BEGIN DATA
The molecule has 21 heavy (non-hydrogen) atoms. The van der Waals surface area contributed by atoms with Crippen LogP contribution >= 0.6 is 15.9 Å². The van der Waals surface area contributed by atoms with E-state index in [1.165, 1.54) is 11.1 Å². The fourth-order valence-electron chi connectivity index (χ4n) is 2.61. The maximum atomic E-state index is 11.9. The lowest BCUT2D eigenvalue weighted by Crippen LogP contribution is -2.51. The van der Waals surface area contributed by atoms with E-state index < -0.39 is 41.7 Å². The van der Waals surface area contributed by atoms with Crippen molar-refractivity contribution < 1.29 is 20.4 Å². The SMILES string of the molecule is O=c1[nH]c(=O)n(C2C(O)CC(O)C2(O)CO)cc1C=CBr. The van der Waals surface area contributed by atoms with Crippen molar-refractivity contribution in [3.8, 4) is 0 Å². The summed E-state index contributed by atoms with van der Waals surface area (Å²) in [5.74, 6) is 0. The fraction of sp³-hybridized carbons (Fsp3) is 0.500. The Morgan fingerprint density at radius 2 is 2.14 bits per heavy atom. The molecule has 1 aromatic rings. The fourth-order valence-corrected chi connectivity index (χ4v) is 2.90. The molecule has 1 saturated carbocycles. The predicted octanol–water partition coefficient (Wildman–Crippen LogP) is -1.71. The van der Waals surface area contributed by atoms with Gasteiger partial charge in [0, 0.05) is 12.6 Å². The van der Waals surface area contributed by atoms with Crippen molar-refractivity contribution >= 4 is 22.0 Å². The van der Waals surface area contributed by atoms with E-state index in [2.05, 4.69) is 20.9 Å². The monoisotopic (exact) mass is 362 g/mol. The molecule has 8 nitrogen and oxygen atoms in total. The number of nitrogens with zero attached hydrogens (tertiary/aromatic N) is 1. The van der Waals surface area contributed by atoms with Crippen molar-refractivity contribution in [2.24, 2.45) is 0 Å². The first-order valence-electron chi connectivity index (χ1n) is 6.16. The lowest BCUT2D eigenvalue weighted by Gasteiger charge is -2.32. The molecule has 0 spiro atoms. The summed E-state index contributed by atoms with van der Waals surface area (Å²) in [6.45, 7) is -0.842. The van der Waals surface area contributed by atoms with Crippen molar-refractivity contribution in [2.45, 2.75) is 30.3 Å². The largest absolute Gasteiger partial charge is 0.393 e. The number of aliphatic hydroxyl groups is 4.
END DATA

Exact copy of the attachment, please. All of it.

The molecule has 21 heavy (non-hydrogen) atoms. The van der Waals surface area contributed by atoms with Crippen LogP contribution >= 0.6 is 15.9 Å². The van der Waals surface area contributed by atoms with E-state index in [1.165, 1.54) is 11.1 Å². The fourth-order valence-electron chi connectivity index (χ4n) is 2.61. The maximum atomic E-state index is 11.9. The lowest BCUT2D eigenvalue weighted by Crippen LogP contribution is -2.51. The van der Waals surface area contributed by atoms with E-state index < -0.39 is 41.7 Å². The van der Waals surface area contributed by atoms with Crippen molar-refractivity contribution < 1.29 is 20.4 Å². The SMILES string of the molecule is O=c1[nH]c(=O)n(C2C(O)CC(O)C2(O)CO)cc1C=CBr. The van der Waals surface area contributed by atoms with Crippen molar-refractivity contribution in [3.8, 4) is 0 Å². The summed E-state index contributed by atoms with van der Waals surface area (Å²) in [5.74, 6) is 0. The fraction of sp³-hybridized carbons (Fsp3) is 0.500. The Morgan fingerprint density at radius 2 is 2.14 bits per heavy atom. The molecule has 1 aromatic rings. The fourth-order valence-corrected chi connectivity index (χ4v) is 2.90. The molecule has 1 saturated carbocycles. The predicted octanol–water partition coefficient (Wildman–Crippen LogP) is -1.71. The van der Waals surface area contributed by atoms with Gasteiger partial charge in [0, 0.05) is 12.6 Å². The van der Waals surface area contributed by atoms with Crippen molar-refractivity contribution >= 4 is 22.0 Å². The van der Waals surface area contributed by atoms with E-state index in [2.05, 4.69) is 20.9 Å². The monoisotopic (exact) mass is 362 g/mol. The molecule has 8 nitrogen and oxygen atoms in total. The number of nitrogens with zero attached hydrogens (tertiary/aromatic N) is 1. The van der Waals surface area contributed by atoms with Crippen molar-refractivity contribution in [2.24, 2.45) is 0 Å². The first-order valence-electron chi connectivity index (χ1n) is 6.16. The lowest BCUT2D eigenvalue weighted by Gasteiger charge is -2.32. The molecule has 0 spiro atoms. The summed E-state index contributed by atoms with van der Waals surface area (Å²) in [6.45, 7) is -0.842. The van der Waals surface area contributed by atoms with Crippen molar-refractivity contribution in [2.45, 2.75) is 30.3 Å². The largest absolute Gasteiger partial charge is 0.393 e. The number of aliphatic hydroxyl groups is 4.